The new digital repository aims to become a reference website for Portuguese crafts, promoting them as contemporary activities.
A new digital repository has been launched to “safeguard, recognise and promote Portuguese handmade products”. As part of a broader cultural programme, the Saber Fazer (Know How) platform is designed as an ongoing project, which, over the years, will compile and share information about all traditional Portuguese arts and crafts and the country’s artisans.
The digital repository is part of the Saber Fazer programme, announced in July 2019 by the then Minister of Culture, Graça Fonseca, in partnership with the governmental areas of Economy, Tourism and Labour, to affirm traditional craft production as “a dynamic, innovative and sustainable sector”.
Among the programme’s first measures, the Saber Fazer repository was created to gather and disseminate knowledge about traditional craft production through a digital platform.
Available at www.programasaberfazer.gov.pt, the repository organises, describes and gives access to information about the artisans, natural materials and technologies that transform them, as well as places where anyone can gain more knowledge about these practices, such as museums, institutions, workshops and interpretive centres.
The project involves mapping and characterising each traditional art in Portugal. It is “a Herculean work of collecting dispersed information, from city councils, craft centres, museums, universities” carried out by the Directorate-General for Arts (DGArtes), explains the General Director of Arts, Américo Rodrigues. It is a work in progress. “From today onwards, it won’t stop. For years and years to come, we will be feeding the platform, not least because there is an invitation on the website for people to participate”, says Rodrigues.
Designed as a user-friendly website, the platform is straightforward to navigate, enabling users to find information quickly. The contents are presented in accessible language with different levels of interest and depth on each topic, together with beautiful photography depicting each craft, appealing to visitors of all ages.
The idea is to promote the crafts as contemporary activities and for the platform to become a reference for Portuguese arts and crafts, making craft products and services more accessible.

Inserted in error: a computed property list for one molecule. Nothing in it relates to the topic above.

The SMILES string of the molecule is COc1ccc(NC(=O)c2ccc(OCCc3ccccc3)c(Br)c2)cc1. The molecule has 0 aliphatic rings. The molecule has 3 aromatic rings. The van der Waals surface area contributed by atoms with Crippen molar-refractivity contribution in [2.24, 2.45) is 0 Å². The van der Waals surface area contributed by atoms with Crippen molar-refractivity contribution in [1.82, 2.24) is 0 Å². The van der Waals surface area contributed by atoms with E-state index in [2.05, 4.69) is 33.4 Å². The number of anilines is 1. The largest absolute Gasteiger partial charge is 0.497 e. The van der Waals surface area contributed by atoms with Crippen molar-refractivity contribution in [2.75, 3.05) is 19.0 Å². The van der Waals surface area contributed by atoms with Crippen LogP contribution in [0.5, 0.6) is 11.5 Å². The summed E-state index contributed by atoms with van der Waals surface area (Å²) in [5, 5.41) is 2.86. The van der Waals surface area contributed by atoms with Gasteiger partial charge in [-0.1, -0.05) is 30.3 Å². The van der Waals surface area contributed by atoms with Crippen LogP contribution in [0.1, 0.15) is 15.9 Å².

Over the centuries, crafts have survived and thrived thanks to knowledge sharing, as masters passed down and taught their skills to their apprentices. With many of these crafts at risk of disappearing, the platform comes to give these trades a boost, offering anyone the possibility to learn about crafts and techniques online or to find live workshops and courses.
The Saber Fazer repository works “like a large atlas” that maps the existence of artisans and artists of traditional arts and crafts throughout the country, with interactive maps, photo galleries and texts about each practice.
The repository also includes the Saber Fazer Routes, a selection of thematic routes dedicated to a specific art or craft. These include black clay pottery, wicker basketry, cordgrass weaving, tinwork, wood furniture making and wool weaving. Each route is explained in detail in downloadable PDFs featuring information about the art or craft, where it is practised today and where it can be learnt.
With no starting or ending points, the routes allow anyone to build their journey through Portuguese arts and crafts. Each point on the route corresponds to a place of knowledge and practice, forming a living network of sites to find, discover or learn about these skills.
The project is essential for the sector, as it values the social, cultural and economic dimensions of arts and crafts. It is a tool that will reflect the work carried out by the Ministry of Culture and its partners, who have collected, organised, produced and shared knowledge on these practices, local agents and their raw materials, underlining their relevance as tangible and intangible cultural heritage.
The mission, notes Américo Rodrigues, is to “disseminate knowledge about these practices, about traditional arts and crafts” and help people discover artisans and workshops across the country.